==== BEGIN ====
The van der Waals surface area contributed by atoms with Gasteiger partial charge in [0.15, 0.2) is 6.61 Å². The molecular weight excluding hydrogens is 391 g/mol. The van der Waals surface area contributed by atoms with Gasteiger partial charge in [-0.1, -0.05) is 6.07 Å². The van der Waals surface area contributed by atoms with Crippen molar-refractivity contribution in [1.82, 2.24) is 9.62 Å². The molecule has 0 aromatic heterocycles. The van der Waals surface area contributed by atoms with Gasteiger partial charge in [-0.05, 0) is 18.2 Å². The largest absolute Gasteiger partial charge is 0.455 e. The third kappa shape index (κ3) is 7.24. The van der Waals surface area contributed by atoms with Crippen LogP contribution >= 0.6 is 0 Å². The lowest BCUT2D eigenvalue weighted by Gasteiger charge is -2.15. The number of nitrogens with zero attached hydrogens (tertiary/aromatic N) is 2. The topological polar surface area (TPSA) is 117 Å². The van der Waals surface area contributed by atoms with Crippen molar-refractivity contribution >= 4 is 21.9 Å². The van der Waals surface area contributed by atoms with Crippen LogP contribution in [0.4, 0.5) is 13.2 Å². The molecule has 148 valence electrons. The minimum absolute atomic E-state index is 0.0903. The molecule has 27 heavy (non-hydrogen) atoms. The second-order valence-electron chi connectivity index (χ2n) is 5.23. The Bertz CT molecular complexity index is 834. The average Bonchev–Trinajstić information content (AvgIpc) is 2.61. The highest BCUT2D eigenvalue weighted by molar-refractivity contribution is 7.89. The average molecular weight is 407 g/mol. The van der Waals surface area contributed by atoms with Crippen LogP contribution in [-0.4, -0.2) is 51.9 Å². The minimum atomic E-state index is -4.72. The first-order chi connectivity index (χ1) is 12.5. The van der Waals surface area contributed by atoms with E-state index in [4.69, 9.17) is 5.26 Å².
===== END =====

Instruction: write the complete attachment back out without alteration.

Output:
The van der Waals surface area contributed by atoms with Gasteiger partial charge in [0.15, 0.2) is 6.61 Å². The molecular weight excluding hydrogens is 391 g/mol. The van der Waals surface area contributed by atoms with Gasteiger partial charge in [-0.1, -0.05) is 6.07 Å². The van der Waals surface area contributed by atoms with Crippen molar-refractivity contribution in [1.82, 2.24) is 9.62 Å². The molecule has 0 aromatic heterocycles. The van der Waals surface area contributed by atoms with Gasteiger partial charge in [-0.05, 0) is 18.2 Å². The largest absolute Gasteiger partial charge is 0.455 e. The third kappa shape index (κ3) is 7.24. The van der Waals surface area contributed by atoms with Crippen LogP contribution >= 0.6 is 0 Å². The lowest BCUT2D eigenvalue weighted by Gasteiger charge is -2.15. The number of nitrogens with zero attached hydrogens (tertiary/aromatic N) is 2. The topological polar surface area (TPSA) is 117 Å². The van der Waals surface area contributed by atoms with Crippen molar-refractivity contribution >= 4 is 21.9 Å². The van der Waals surface area contributed by atoms with Crippen LogP contribution in [0.4, 0.5) is 13.2 Å². The molecule has 148 valence electrons. The minimum absolute atomic E-state index is 0.0903. The molecule has 27 heavy (non-hydrogen) atoms. The second-order valence-electron chi connectivity index (χ2n) is 5.23. The Bertz CT molecular complexity index is 834. The average Bonchev–Trinajstić information content (AvgIpc) is 2.61. The highest BCUT2D eigenvalue weighted by molar-refractivity contribution is 7.89. The average molecular weight is 407 g/mol. The van der Waals surface area contributed by atoms with Crippen LogP contribution in [-0.4, -0.2) is 51.9 Å². The minimum atomic E-state index is -4.72. The first-order chi connectivity index (χ1) is 12.5. The van der Waals surface area contributed by atoms with E-state index in [4.69, 9.17) is 5.26 Å².